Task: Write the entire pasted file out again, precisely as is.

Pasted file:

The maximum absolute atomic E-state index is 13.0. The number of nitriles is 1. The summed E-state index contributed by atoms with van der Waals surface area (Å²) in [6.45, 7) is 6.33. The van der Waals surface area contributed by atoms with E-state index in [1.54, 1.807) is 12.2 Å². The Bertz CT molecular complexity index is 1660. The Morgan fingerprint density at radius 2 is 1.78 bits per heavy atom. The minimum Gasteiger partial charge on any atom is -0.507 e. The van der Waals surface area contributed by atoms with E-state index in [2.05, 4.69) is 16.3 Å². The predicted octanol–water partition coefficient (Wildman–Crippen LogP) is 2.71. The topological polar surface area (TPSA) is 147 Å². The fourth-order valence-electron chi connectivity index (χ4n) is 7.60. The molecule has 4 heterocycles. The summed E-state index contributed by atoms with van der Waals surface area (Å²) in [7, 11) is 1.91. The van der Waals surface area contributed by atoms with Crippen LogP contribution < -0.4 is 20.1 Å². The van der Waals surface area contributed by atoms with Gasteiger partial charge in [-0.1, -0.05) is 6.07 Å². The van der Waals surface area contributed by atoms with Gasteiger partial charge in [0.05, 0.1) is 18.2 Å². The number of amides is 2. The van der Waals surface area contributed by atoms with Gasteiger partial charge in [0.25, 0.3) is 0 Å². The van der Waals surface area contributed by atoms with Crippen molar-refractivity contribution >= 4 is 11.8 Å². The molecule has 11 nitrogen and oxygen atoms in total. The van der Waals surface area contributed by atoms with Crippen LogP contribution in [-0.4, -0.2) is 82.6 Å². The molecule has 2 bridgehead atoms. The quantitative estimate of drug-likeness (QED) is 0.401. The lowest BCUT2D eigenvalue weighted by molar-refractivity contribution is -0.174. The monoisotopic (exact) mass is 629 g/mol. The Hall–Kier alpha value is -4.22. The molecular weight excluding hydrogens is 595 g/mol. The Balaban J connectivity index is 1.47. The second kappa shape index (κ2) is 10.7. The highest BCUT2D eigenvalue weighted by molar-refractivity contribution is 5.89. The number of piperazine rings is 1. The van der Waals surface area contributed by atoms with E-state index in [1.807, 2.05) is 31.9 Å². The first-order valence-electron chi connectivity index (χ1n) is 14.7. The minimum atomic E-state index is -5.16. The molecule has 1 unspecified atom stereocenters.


The maximum absolute atomic E-state index is 13.0. The number of nitriles is 1. The summed E-state index contributed by atoms with van der Waals surface area (Å²) in [6.45, 7) is 6.33. The van der Waals surface area contributed by atoms with E-state index in [1.54, 1.807) is 12.2 Å². The Bertz CT molecular complexity index is 1660. The Morgan fingerprint density at radius 2 is 1.78 bits per heavy atom. The minimum Gasteiger partial charge on any atom is -0.507 e. The van der Waals surface area contributed by atoms with E-state index in [2.05, 4.69) is 16.3 Å². The predicted octanol–water partition coefficient (Wildman–Crippen LogP) is 2.71. The topological polar surface area (TPSA) is 147 Å². The fourth-order valence-electron chi connectivity index (χ4n) is 7.60. The molecule has 4 heterocycles. The summed E-state index contributed by atoms with van der Waals surface area (Å²) in [7, 11) is 1.91. The van der Waals surface area contributed by atoms with Crippen LogP contribution < -0.4 is 20.1 Å². The van der Waals surface area contributed by atoms with Gasteiger partial charge in [-0.1, -0.05) is 6.07 Å². The van der Waals surface area contributed by atoms with Gasteiger partial charge in [0.05, 0.1) is 18.2 Å². The number of amides is 2. The van der Waals surface area contributed by atoms with Gasteiger partial charge in [0.25, 0.3) is 0 Å². The van der Waals surface area contributed by atoms with Crippen molar-refractivity contribution >= 4 is 11.8 Å². The molecule has 11 nitrogen and oxygen atoms in total. The van der Waals surface area contributed by atoms with Crippen LogP contribution in [-0.4, -0.2) is 82.6 Å². The molecule has 2 bridgehead atoms. The quantitative estimate of drug-likeness (QED) is 0.401. The lowest BCUT2D eigenvalue weighted by molar-refractivity contribution is -0.174. The monoisotopic (exact) mass is 629 g/mol. The Hall–Kier alpha value is -4.22. The molecular weight excluding hydrogens is 595 g/mol. The Balaban J connectivity index is 1.47. The second kappa shape index (κ2) is 10.7. The highest BCUT2D eigenvalue weighted by molar-refractivity contribution is 5.89. The number of piperazine rings is 1. The van der Waals surface area contributed by atoms with E-state index in [1.807, 2.05) is 31.9 Å². The first-order valence-electron chi connectivity index (χ1n) is 14.7. The minimum atomic E-state index is -5.16. The molecule has 1 unspecified atom stereocenters.